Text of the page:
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Hunger Or Greed?

Friday 29 November 2013, 14:58

Mark Kermode Mark Kermode

Like some other recent franchises the final book in the Hunger Games series will be split into two films. Is this an artistic or a financial imperative?

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Who cut the Hunger Games?


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    Comment number 1.

    I think it would be interesting to hear from literature fans who are also film fans.

    However, for me, I don't perceive my brain is naturally geared toward the written word. The audio-visual version works far better for me in terms of storytelling. No doubt, there'll be the money grabbing element especially for film adaptations for film such as Harry Potter and Hunger Games. Ultimately, I'd like to enjoy the ride!

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    Comment number 2.

    This is an interesting one and I think that with the likes of Fight Club making a single book into an even better film it is possible to adapt to a 2/3 hour time frame.

    As Mark mentions, Harry Potter got away with it, and I think that is partly due to the fact there were many other Potter films before it, it did not feel like a greed issue.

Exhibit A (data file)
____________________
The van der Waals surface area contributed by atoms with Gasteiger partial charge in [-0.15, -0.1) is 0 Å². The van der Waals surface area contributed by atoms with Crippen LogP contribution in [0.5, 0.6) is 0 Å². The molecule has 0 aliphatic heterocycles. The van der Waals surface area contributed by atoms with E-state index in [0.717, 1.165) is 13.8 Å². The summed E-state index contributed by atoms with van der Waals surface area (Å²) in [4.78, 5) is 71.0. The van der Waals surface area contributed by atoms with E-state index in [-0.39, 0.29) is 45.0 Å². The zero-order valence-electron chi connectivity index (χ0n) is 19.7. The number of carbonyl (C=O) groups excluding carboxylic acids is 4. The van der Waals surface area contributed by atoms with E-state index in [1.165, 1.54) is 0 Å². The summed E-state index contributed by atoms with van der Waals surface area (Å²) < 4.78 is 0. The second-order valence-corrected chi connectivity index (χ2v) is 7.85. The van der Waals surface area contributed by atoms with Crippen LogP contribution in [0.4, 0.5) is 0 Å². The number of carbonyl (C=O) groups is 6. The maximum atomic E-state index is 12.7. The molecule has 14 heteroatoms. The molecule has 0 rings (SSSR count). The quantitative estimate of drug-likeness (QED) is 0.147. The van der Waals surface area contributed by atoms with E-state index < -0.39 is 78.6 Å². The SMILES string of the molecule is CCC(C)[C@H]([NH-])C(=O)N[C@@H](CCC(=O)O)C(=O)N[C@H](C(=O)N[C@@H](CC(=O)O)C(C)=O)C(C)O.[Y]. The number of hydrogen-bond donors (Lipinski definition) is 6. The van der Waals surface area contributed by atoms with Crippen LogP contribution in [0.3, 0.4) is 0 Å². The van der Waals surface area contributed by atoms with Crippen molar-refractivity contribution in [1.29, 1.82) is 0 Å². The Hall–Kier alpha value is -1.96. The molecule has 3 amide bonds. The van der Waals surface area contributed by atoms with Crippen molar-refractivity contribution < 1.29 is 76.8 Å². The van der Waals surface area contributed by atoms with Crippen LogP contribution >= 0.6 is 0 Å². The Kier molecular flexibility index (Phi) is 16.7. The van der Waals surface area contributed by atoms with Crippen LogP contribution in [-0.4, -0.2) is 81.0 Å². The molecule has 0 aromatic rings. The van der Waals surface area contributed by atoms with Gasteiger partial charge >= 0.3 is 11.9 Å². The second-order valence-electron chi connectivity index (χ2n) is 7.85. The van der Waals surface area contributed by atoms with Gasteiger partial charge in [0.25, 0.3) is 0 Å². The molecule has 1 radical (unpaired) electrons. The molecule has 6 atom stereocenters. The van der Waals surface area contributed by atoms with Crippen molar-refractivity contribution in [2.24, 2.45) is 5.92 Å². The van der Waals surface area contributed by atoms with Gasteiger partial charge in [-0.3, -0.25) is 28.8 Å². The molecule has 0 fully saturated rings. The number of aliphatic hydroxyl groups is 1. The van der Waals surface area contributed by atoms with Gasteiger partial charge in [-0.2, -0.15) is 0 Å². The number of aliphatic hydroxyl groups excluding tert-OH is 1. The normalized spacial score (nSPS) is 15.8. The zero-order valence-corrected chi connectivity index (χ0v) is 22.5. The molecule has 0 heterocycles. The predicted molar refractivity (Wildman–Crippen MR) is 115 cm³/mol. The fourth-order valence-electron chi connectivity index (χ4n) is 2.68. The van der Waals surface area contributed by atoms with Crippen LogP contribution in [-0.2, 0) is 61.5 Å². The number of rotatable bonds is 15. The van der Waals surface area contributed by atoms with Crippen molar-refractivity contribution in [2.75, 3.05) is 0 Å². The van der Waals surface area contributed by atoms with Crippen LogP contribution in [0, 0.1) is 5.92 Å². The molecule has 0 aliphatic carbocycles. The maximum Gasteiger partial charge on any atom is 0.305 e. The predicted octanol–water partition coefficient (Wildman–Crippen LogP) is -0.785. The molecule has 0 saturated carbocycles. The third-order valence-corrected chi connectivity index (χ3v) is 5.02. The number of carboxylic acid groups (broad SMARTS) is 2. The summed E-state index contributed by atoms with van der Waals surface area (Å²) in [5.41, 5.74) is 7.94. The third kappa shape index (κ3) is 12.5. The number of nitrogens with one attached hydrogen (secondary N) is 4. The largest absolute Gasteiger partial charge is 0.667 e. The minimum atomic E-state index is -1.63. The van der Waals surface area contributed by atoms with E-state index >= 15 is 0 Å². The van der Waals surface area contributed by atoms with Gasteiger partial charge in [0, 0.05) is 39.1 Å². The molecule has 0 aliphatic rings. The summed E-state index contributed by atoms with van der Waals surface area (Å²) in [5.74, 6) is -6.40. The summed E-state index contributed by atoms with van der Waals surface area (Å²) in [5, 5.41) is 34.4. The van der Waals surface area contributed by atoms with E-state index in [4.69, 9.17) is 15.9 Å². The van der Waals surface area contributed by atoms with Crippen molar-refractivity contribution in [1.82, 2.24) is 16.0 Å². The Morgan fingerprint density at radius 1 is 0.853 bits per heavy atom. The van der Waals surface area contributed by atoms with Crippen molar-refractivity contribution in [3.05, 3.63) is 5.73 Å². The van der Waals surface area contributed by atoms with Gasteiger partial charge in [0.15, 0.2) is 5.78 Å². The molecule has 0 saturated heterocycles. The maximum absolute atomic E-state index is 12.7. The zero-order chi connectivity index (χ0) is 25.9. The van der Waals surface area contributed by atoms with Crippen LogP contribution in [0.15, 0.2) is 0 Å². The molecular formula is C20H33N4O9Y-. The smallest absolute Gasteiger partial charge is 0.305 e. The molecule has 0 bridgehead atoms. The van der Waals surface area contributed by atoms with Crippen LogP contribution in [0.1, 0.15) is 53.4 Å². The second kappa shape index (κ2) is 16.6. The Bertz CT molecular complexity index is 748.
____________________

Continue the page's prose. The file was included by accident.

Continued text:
The Hobbit is the other way, yes make LOTR into 3 long films to represent the books, but the hobbit as 3 films drags out a story that can be worked into a shorter version.

    I think the art of cinema is changing and it's more about money than a great visual representation. If Inception can be one film and develop a complex theme and narrative then why can't a book version.

    The counter point is books like Tom Clancys Patriot Games. This was a great book with a fantastic court room scene. With no way to condense it into a 2 hour action film it loses a large scale chunk of plot and empathy with many characters. It became a bad film on so many other levels as well, that I am a little upset I loved the book so much.

    Money is a driving factor and it can work for and against you in the cinema.

    I really hated Lord of the Rings and saw 1 & 2 in the cinema. I have never seen the 3rd and have no intention of seeing the Hobbit. Because there are 3 films, they are losing a % of the audience that may have given a 1 film release a go, but who won't invest in 3 episodes.

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    Comment number 3.

    Adaptations do not have to condense or compress: Brokeback Mountain and Eyes Wide Shut, two of my favourite films, arguably lengthen their material substantially to make sense in the cinema.

    On the other end of the scale, length of book doesn't indicate length of material. The Hobbit, in terms of what happens (the bear, the ring, the spiders, the goblins, eagles, men, elves and dragon) is a long story, albeit a short book (and that is before we add the material from the Silmarillion).